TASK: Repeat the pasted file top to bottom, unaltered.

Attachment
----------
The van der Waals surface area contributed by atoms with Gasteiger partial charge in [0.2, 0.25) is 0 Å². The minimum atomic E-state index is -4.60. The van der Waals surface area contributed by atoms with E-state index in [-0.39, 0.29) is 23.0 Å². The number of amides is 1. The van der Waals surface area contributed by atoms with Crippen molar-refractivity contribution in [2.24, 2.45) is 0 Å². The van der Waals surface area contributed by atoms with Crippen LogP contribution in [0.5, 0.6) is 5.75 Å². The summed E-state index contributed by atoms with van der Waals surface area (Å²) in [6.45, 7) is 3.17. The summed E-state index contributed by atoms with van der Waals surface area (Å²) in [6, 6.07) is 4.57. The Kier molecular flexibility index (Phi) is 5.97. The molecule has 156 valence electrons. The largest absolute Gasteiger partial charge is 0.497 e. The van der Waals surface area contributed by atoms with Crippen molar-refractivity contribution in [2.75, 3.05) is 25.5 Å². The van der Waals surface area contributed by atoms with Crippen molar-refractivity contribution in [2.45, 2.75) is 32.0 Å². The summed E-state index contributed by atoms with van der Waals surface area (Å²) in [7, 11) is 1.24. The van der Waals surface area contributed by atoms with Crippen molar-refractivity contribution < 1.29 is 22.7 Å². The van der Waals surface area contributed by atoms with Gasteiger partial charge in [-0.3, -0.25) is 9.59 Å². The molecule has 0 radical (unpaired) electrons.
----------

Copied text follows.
The van der Waals surface area contributed by atoms with Gasteiger partial charge in [0.2, 0.25) is 0 Å². The minimum atomic E-state index is -4.60. The van der Waals surface area contributed by atoms with E-state index in [-0.39, 0.29) is 23.0 Å². The number of amides is 1. The van der Waals surface area contributed by atoms with Crippen molar-refractivity contribution in [2.24, 2.45) is 0 Å². The van der Waals surface area contributed by atoms with Crippen LogP contribution in [0.5, 0.6) is 5.75 Å². The summed E-state index contributed by atoms with van der Waals surface area (Å²) in [6.45, 7) is 3.17. The summed E-state index contributed by atoms with van der Waals surface area (Å²) in [6, 6.07) is 4.57. The Kier molecular flexibility index (Phi) is 5.97. The molecule has 156 valence electrons. The largest absolute Gasteiger partial charge is 0.497 e. The van der Waals surface area contributed by atoms with Crippen molar-refractivity contribution in [2.75, 3.05) is 25.5 Å². The van der Waals surface area contributed by atoms with Crippen molar-refractivity contribution in [2.45, 2.75) is 32.0 Å². The summed E-state index contributed by atoms with van der Waals surface area (Å²) in [7, 11) is 1.24. The van der Waals surface area contributed by atoms with Crippen molar-refractivity contribution < 1.29 is 22.7 Å². The van der Waals surface area contributed by atoms with Gasteiger partial charge in [-0.3, -0.25) is 9.59 Å². The molecule has 0 radical (unpaired) electrons.